Putin says will foster civil society, prevent foreign meddling


MOSCOW, July 13 (RIA Novosti) - Russian President Vladimir Putin said Thursday that his country was seeking to bolster civil society but would not allow foreign funding for Russian non-governmental organizations engaged in domestic politics.

In an interview with Germany's CDF television channel ahead of a Group of Eight summit in St. Petersburg this weekend, Putin said: "We do not want to accuse anybody... But we do not welcome and will not assist foreign governments to send money to the Russia Federation in a non-transparent way, via secrete services, while these organizations pursue political activity in Russia."

The president said he believed this was the right approach for countries, be they Russia or Germany, seeking to preserve their sovereignty.

Russia has been criticized for allegedly backsliding on democracy, particularly in light of a new NGO law that set out more stringent financial reporting and other requirements for public organizations in Russia.

Putin said Russia's justice minister had consulted with European colleagues on the law before it was passed.

"In the Council of Europe, members of two departments - the human rights and law departments - set up a commission, also inviting independent European experts, and provided written recommendations," Putin said. "We took those recommendations into account, and I sent them to parliament. All of them were approved."

Asked whether a "managed democracy," the term attributed to the Kremlin, was possible, Putin said it was a democracy run from abroad. Putin said he knew some examples of managed democracies, including among post-Soviet states, apparently referring to former Soviet allies that reoriented toward the West and enjoyed open support from the United States and other countries.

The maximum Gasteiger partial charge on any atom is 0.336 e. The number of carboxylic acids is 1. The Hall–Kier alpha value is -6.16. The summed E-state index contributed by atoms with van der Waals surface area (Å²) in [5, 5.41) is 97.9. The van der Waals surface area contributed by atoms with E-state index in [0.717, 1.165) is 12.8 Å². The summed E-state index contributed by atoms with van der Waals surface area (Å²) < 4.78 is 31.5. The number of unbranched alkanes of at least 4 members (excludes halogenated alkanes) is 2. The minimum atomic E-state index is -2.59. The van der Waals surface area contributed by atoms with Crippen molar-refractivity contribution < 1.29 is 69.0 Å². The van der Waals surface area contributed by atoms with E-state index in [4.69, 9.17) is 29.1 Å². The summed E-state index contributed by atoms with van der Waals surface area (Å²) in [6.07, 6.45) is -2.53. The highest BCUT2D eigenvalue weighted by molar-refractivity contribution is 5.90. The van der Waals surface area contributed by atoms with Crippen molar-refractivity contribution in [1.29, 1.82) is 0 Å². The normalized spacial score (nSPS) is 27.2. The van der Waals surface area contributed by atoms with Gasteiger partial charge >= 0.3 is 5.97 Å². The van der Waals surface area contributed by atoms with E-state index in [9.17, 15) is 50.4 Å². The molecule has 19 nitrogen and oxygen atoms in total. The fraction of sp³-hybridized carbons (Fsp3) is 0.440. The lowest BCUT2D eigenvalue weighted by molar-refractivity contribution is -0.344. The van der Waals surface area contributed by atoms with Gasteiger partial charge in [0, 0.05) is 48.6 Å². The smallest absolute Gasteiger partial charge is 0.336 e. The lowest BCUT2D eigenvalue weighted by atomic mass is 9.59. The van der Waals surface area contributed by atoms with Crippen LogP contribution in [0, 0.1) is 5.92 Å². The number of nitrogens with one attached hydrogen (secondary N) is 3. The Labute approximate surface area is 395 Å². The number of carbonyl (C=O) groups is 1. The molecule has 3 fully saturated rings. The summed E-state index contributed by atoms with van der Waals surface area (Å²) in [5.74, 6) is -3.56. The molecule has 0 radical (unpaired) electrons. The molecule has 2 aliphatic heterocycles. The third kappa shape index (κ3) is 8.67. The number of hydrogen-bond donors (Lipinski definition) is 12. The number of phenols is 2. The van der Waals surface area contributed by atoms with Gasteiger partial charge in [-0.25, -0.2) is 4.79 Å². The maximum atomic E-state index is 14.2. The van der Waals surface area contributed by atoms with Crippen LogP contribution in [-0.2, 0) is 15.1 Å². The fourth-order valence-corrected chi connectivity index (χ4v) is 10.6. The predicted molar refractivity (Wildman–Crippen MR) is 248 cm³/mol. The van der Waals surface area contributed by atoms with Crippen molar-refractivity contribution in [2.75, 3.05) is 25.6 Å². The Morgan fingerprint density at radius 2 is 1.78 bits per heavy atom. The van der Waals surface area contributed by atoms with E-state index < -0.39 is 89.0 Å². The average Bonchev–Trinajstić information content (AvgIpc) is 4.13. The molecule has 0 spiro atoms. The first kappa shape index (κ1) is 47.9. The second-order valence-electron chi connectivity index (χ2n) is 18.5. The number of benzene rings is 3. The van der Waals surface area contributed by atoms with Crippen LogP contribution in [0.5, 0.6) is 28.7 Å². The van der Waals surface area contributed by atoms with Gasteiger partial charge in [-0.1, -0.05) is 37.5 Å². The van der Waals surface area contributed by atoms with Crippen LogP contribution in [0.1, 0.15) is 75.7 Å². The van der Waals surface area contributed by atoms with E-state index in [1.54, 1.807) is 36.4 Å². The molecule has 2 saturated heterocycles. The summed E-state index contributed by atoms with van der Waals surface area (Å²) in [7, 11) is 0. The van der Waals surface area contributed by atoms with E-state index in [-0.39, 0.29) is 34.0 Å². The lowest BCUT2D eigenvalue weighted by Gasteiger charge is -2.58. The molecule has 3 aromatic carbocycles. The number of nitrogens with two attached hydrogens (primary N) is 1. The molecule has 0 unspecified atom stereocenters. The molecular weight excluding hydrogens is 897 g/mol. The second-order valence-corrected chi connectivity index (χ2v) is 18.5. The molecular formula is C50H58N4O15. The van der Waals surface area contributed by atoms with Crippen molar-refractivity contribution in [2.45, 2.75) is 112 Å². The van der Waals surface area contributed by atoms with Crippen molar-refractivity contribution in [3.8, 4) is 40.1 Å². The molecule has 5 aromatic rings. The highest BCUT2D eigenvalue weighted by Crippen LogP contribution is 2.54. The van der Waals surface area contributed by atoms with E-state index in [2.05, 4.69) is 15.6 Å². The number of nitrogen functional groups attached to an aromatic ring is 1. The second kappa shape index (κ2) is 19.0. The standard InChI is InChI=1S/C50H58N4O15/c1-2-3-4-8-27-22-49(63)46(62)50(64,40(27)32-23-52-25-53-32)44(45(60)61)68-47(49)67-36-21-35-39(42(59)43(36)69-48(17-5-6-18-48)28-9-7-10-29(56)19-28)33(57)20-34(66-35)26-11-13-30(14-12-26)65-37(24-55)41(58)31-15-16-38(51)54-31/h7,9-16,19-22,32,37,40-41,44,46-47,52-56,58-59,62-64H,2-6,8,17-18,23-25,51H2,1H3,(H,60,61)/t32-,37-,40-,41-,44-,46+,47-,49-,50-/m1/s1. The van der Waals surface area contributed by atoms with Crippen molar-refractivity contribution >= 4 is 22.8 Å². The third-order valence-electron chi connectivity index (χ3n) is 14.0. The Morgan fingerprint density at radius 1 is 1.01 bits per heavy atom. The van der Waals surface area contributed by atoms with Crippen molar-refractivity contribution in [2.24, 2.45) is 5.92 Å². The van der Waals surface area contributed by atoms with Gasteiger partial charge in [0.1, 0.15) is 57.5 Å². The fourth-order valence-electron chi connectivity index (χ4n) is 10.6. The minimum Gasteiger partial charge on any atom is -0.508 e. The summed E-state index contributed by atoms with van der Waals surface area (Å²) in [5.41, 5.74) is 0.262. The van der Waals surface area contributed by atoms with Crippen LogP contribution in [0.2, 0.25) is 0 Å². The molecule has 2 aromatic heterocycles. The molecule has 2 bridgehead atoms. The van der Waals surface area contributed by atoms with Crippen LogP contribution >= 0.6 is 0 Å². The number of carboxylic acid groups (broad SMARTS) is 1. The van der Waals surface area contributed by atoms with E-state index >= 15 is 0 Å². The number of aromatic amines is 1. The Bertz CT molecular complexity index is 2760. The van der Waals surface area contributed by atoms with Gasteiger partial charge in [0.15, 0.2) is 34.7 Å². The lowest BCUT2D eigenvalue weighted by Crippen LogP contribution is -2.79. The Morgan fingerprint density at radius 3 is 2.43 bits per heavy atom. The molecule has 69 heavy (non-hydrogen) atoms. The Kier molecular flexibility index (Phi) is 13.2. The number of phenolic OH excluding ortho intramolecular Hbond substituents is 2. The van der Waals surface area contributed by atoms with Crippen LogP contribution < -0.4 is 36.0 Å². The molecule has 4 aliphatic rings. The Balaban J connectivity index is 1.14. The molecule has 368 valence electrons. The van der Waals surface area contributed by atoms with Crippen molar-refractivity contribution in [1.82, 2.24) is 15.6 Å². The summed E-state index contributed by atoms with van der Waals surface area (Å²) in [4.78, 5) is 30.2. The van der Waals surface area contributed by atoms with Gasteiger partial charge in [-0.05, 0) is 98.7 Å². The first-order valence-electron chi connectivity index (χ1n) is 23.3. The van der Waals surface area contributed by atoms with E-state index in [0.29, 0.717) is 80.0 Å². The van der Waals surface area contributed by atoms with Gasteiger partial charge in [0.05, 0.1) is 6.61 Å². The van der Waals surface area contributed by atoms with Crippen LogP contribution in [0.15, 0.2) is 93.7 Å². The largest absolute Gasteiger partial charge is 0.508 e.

"This will not work with respect to Russia," he said.

Addressing criticism for abolishing gubernatorial elections and other moves to curb broad powers Russian governors enjoyed under Boris Yeltsin, Putin pointed to a new law to decentralize power, and to divide authority between Moscow and regions.

Putin warned against picking out some decisions leaving others unnoticed.

"A comprehensive approach must be taken to what we are doing. One of the decisions was to increase the number of municipal entities considerably (from 12,000 to 24,000) and give them more powers and financial sources," Putin said, adding that regions were also receiving more authority and finance sources.

He also said in Germany some draft laws could not be blocked by Lands, which could also be called undemocratic.

The president said the government heeded and responded to media criticism if it found it "constructive."

Putin reiterated his argument against accusations of clamping down on media freedom, saying there were over 40,000 print editions and 3,500 television and radio stations in the country and it was impossible to control all of them. He also said the majority of media outlets had foreign investors.

He also accused the media of manipulating public opinion, citing the coverage of Russia's gas pricing dispute with Ukraine, when it briefly cut off supplies to its neighbor, and its project to build a pipeline under the Baltic Sea to export gas directly to Germany.

Media reports in Russia's former Soviet neighbors and in the West have slammed the moves as blackmail and intimidation without heeding to Russia's case for raising gas prices and avoiding transit countries.

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